"Fleetwood Mac emerged when Green, Fleetwood and McVie, who were all expatriates from British bandleader John Mayall’s Bluesbreakers, decided to form a band. McVie and Fleetwood had been playing with Mayall, a British blues legend, since 1963 and 1965, respectively, while Green replaced Eric Clapton (who exited to form Cream) in 1966. Initially a quartet, the original Fleetwood Mac also included guitarist Jeremy Spencer and then expanded with the addition of Danny Kirwan prior to their second album. Not surprisingly, the group’s first two U.K. albums – Fleetwood Mac (1968) and Mr. Wonderful (1968) – were heavily blues-oriented. “Black Magic Woman,” a Peter Green song from the latter album, later became a major hit for Santana. In 1969, Fleetwood Mac recorded at Chess studios with American blues musicians, including Willie Dixon and Otis Span; it was released as the two-volume Blues Jam in the U.K. and as Fleetwood Mac in Chicago in the U.S. By decade’s end, however, Fleetwood Mac had begun moving from traditional blues to a more progressive approach. Around this time, the group adopted its distinctive “penguin” logo, based on zoo-lover and amateur photographer McVie’s interest in the birds.

"There are arguably three “definitive” Fleetwood Mac lineups. One of them is the blues-oriented band of the late Sixties, which arrayed three guitarists (Green, Spencer and Kirwan) around the rhythm section of Fleetwood and McVie. They are best represented by 1969’s Then Play On, a milestone in progressive blues-rock. After Green’s exodus in mid-1970, the remaining members cut the more easygoing, rock and roll-oriented Kiln House. Early in 1971, a born-again Spencer abruptly left the band during a U.S. tour to join the Children of God. The second key configuration found Fleetwood, McVie and Kirwan joined by keyboardist Christine McVie (born Christine Perfect, she’d married bassist McVie) and guitarist Bob Welch, a Southern Californian who became the group’s first American member and a harbinger of new directions. This configuration produced a pair of ethereal pop masterpieces, Future Games (1971) and Bare Trees (1972). Kirwan, who was having personal problems, was asked to leave in August 1972. The remaining foursome, joined by new recruits Dave Walker (vocals) and Bob Weston, recorded Penguin (1973); sans Walker, they cut Mystery to Me (1973). Again reduced to a quartet with Weston’s departure, they released Heroes Are Hard to Find in 1974.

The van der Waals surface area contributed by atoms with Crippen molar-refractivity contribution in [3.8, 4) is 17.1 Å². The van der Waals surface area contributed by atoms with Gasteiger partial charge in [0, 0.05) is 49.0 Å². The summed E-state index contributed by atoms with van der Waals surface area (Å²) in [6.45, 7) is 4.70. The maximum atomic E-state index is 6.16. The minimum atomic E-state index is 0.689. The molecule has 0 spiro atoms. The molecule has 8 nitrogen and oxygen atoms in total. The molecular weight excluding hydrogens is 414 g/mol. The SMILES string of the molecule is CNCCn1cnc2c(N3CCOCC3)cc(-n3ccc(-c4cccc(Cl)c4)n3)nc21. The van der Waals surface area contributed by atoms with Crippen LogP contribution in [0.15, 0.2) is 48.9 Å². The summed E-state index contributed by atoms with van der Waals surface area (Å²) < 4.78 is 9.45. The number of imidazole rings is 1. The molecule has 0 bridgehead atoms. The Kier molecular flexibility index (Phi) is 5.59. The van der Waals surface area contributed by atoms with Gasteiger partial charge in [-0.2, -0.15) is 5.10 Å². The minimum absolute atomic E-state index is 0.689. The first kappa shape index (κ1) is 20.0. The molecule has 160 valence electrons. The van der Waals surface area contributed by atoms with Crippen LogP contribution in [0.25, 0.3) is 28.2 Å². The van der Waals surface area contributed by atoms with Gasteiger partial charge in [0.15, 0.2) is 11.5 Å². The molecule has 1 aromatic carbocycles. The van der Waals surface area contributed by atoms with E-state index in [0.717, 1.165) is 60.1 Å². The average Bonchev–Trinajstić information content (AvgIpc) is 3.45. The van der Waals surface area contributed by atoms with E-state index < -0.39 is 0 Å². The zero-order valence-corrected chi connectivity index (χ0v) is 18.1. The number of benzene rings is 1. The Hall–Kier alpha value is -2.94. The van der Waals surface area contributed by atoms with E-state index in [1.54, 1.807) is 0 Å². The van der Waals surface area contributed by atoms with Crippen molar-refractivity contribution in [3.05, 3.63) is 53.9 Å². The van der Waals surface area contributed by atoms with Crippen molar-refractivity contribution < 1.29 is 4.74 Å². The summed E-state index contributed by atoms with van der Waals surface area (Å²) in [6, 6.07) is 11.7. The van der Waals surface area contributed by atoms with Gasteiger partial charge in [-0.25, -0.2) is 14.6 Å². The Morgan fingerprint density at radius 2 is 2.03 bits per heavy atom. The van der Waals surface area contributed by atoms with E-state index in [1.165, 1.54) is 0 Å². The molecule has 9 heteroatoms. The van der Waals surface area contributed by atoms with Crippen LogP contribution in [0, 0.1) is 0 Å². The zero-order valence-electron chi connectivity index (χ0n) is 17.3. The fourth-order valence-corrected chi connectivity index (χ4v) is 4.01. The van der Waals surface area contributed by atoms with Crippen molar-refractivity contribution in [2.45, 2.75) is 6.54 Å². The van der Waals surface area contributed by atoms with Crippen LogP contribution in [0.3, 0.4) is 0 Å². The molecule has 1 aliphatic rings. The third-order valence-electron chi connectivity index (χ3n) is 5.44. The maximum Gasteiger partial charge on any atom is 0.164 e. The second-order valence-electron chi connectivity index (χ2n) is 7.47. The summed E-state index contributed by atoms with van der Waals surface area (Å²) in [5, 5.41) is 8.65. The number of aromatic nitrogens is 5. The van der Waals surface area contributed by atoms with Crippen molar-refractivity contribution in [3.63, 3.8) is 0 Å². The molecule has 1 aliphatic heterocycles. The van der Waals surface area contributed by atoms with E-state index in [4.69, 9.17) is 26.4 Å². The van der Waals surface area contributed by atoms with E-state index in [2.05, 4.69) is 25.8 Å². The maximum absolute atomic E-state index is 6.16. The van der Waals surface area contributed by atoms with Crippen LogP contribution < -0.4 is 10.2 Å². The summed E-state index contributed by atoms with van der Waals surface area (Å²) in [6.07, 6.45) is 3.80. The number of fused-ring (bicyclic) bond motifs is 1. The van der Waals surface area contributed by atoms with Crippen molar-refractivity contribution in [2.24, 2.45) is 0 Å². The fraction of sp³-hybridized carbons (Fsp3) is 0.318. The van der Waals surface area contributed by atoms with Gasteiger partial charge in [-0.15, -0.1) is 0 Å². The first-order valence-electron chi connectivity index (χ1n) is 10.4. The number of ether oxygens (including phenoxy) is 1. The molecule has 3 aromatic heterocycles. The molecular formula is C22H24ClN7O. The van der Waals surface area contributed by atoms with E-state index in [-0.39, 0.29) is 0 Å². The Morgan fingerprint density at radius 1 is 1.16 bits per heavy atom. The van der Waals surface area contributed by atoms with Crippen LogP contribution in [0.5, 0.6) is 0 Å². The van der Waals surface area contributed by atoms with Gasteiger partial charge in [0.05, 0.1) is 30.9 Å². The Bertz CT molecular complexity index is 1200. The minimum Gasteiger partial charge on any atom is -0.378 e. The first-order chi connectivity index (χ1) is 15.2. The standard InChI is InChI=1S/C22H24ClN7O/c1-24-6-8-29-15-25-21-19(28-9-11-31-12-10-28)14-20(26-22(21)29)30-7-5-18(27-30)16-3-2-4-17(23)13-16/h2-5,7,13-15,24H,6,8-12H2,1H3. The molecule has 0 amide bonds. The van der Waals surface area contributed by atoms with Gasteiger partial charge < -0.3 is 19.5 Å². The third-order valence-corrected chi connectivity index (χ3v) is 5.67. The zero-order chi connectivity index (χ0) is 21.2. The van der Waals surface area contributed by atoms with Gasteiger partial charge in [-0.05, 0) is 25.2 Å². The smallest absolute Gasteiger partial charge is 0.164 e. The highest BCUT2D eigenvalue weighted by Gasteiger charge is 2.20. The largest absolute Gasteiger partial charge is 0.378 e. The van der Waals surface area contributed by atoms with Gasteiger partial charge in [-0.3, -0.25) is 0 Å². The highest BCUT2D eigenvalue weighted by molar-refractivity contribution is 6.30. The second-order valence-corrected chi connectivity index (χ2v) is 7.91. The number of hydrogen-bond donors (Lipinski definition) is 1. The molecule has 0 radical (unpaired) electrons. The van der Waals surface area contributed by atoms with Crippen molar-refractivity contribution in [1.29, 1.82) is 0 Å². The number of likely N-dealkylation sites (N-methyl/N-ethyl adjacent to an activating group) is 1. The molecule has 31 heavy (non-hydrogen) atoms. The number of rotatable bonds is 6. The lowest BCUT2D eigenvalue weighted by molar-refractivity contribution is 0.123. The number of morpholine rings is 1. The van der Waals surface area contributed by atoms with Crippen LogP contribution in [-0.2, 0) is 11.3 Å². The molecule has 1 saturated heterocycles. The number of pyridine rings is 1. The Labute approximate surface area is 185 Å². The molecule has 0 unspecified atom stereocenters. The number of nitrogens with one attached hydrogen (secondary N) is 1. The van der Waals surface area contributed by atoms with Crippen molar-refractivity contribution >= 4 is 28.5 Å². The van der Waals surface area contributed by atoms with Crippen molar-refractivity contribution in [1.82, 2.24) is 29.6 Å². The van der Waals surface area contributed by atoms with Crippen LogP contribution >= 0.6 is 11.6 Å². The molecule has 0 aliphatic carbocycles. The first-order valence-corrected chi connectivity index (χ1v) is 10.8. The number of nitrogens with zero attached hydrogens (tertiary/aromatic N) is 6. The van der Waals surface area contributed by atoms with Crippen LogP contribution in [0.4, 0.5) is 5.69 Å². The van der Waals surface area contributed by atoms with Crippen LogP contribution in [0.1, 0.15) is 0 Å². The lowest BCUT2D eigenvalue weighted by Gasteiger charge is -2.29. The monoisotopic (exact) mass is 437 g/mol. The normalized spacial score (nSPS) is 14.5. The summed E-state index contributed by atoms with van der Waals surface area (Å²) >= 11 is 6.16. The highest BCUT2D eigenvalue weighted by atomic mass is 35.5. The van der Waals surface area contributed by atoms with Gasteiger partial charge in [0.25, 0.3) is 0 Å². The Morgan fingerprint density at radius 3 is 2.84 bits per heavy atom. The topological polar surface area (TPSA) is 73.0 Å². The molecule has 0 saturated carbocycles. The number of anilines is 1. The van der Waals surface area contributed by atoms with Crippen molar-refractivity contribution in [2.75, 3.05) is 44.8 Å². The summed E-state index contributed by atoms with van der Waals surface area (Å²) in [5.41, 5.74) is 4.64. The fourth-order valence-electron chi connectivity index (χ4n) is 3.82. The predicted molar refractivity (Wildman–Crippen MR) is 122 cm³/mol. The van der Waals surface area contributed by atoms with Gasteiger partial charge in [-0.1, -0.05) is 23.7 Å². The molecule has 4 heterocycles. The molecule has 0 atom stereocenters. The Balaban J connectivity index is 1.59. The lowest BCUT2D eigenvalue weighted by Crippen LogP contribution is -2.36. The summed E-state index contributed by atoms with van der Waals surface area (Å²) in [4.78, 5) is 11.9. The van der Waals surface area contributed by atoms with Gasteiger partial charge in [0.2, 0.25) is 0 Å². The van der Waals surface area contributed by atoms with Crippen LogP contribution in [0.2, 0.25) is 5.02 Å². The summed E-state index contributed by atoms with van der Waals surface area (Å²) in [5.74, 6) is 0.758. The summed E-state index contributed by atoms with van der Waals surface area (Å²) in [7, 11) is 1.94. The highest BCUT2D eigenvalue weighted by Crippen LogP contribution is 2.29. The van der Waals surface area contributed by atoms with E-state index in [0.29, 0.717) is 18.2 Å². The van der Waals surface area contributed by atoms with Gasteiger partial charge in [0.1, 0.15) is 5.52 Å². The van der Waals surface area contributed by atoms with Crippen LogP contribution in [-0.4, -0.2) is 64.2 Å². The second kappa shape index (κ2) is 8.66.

"Finally, the platinum edition of Fleetwood Mac came together in 1975 with the recruitment of Lindsey Buckingham and Stevie Nicks. The San Francisco duo had previously cut an album together as Buckingham-Nicks. Drummer Fleetwood heard a tape of theirs at a studio he was auditioning, and the pair were drafted into the group without so much as a formal audition. This lineup proved far and away to be Fleetwood Mac’s most durable and successful. In addition to the most solid rhythm section in rock, this classic lineup contained strong vocalists and songwriters in Buckingham, Nicks and Christine McVie. Male and female points of view were offered with unusual candor on the watershed albums Fleetwood Mac (1975) and Rumours (1977)." - Rock & Roll Hall of Fame

Fleetwood Mac Fleetwood Mac 1969-1972 Contents:

LP1 - Then Play On
1.  Coming Your Way
2.  Closing My Eyes
3.  Fighting For Madge
4.  When You Say
5.  Show-Biz Blues
6.  Underway
7.  One Sunny Day
8.  Although The Sun Is Shining
9.  Rattlesnake Shake
10. Without You
11. Searching For Madge
12. My Dream
13. Like Crying
14. Before The Beginning

LP2 - Kiln House
1.  This Is The Rock
2.  Station Man
3.  Blood On The Floor
4.  Hi Ho Silver
5.  Jewel Eyed Judy
6.  Buddy's Song
7.  Earl Gray
8.  One Together
9.  Tell Me All The Things You Do
10. Mission Bell

LP3 - Future Games
1.  Woman Of 1000 Years
2.  Morning Rain
3.  What A Shame
4.  Future Games
5.  Sands Of Time
6.  Sometimes
7.  Lay It All Down
8.  Show Me A Smile

LP4 - Bare Trees
1.  Child Of Mine
2.  The Ghost
3.  Homeward Bound
4.  Sunny Side Of Heaven
5.  Bare Trees
6.  Sentimental Lady
7.  Danny's Chant
8.  Spare Me A Little Of Your Love
9.  Dust
10. Thoughts On A Grey Day

7"
A1.  Oh Well - Pt. 1
B1.  Oh Well - Pt. 2
Read More Less